A Pediatric Audiologist is trained in the evaluation, diagnosis, and fitting of amplification in infants and young children with hearing loss, requiring knowledge of child development, equipment particular to the evaluation of this age group, and the patience, willingness, and effective communicative skills needed to work with parents and other professionals involved with this age group.

Your EHDI Regional Consultant can provide you with the names of such practices in your area.

You can also use the Early Hearing Detection and Intervention-Pediatric Audiology Links to Services (EHDI Pals) website to locate pediatric audiologists in your area.

Read questions frequently asked by parents about the newborn hearing screening process and follow-up.

Newborn Hearing Screening

Critical Congenital Heart Disease (CCHD)

Metabolic Screening

Family Support Resources in North Carolina: EHDI Program resources and NC family support resources.

Funding Information: Medical care for hearing loss can be expensive. You can explore the resources below to find ways to pay for services and devices.

More Resources: Additional North Carolina resources that may help families navigate their child’s hearing loss.

Family Support: As a family who is learning about your child's hearing loss, we know you may be feeling many emotions. A valuable resource is Family Support. Family support is a way to connect with other families who have children with hearing loss. Families often feel empowered when they talk to other families who have been on a similar journey and are able to share their stories and provide unbiased support. We encourage you to learn about family support resources available in North Carolina to support your family's needs.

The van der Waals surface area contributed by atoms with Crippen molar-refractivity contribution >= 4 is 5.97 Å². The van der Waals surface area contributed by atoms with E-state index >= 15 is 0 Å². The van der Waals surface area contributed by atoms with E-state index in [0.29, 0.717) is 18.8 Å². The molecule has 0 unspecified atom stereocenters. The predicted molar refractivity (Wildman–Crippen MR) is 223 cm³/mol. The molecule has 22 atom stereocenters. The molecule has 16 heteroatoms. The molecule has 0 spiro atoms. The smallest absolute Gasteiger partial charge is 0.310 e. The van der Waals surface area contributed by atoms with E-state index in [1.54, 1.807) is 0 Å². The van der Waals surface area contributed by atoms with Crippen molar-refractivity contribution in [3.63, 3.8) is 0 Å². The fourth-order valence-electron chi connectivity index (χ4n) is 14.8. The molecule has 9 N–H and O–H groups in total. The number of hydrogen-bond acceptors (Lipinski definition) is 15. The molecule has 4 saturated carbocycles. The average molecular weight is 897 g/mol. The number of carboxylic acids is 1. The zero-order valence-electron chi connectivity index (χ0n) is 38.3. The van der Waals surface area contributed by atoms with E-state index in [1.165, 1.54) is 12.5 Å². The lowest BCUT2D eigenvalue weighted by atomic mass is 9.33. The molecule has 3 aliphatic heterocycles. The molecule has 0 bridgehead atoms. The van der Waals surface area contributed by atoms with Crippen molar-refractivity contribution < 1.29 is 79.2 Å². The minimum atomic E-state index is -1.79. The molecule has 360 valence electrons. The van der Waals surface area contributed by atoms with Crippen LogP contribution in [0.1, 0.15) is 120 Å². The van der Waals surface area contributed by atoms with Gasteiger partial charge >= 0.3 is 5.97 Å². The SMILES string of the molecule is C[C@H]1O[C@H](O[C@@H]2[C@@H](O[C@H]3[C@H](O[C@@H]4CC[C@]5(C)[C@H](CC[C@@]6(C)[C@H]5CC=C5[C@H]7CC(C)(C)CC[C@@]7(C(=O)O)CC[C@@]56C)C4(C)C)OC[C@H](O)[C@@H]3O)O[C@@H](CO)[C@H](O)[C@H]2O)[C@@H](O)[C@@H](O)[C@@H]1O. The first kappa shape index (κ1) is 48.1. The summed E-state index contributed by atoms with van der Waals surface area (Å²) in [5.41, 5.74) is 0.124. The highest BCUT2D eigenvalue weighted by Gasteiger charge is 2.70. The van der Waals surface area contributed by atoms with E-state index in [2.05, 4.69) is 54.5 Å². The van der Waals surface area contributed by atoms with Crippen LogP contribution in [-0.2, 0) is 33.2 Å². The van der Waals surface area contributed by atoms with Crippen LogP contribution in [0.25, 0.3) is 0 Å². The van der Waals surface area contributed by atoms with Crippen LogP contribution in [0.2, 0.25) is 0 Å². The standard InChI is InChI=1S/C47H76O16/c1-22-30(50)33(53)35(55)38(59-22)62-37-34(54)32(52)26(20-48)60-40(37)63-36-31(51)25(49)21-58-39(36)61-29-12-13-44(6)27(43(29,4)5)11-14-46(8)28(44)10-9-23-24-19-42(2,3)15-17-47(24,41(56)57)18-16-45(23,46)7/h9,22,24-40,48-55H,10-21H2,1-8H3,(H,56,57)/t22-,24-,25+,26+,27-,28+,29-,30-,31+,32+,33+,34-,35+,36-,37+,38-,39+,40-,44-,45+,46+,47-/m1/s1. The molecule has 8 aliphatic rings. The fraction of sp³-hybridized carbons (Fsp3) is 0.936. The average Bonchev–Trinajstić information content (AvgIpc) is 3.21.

Family Support Resources in North Carolina

EHDI Regional Consultants and Parent Consultants: EHDI has ten regional consultants and two-parent consultants, one of whom is bilingual in English and Spanish. Our staff can help connect your family to available resources.
Look at the Regional Map to find the consultant who serves your region.
NOTE: Parent consultants provide service to the entire state.